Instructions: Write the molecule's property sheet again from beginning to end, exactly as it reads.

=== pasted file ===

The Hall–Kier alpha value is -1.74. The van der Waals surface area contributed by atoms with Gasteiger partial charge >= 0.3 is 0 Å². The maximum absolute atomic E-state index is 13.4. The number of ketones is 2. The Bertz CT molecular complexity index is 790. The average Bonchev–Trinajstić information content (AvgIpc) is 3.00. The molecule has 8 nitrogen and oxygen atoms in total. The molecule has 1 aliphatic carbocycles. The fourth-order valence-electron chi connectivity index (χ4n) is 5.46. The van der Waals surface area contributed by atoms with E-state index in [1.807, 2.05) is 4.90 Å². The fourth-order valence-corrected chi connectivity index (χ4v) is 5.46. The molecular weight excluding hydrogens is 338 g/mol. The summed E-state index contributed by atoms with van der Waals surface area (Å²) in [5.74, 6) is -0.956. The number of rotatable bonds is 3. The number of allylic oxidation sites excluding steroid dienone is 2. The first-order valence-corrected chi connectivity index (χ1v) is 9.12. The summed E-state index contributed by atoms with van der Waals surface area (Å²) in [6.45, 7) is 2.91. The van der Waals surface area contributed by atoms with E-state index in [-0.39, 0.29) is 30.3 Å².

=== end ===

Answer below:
The Hall–Kier alpha value is -1.74. The van der Waals surface area contributed by atoms with Gasteiger partial charge >= 0.3 is 0 Å². The maximum absolute atomic E-state index is 13.4. The number of ketones is 2. The Bertz CT molecular complexity index is 790. The average Bonchev–Trinajstić information content (AvgIpc) is 3.00. The molecule has 8 nitrogen and oxygen atoms in total. The molecule has 1 aliphatic carbocycles. The fourth-order valence-electron chi connectivity index (χ4n) is 5.46. The van der Waals surface area contributed by atoms with E-state index in [1.807, 2.05) is 4.90 Å². The fourth-order valence-corrected chi connectivity index (χ4v) is 5.46. The molecular weight excluding hydrogens is 338 g/mol. The summed E-state index contributed by atoms with van der Waals surface area (Å²) in [5.74, 6) is -0.956. The number of rotatable bonds is 3. The number of allylic oxidation sites excluding steroid dienone is 2. The first-order valence-corrected chi connectivity index (χ1v) is 9.12. The summed E-state index contributed by atoms with van der Waals surface area (Å²) in [6.45, 7) is 2.91. The van der Waals surface area contributed by atoms with E-state index in [-0.39, 0.29) is 30.3 Å².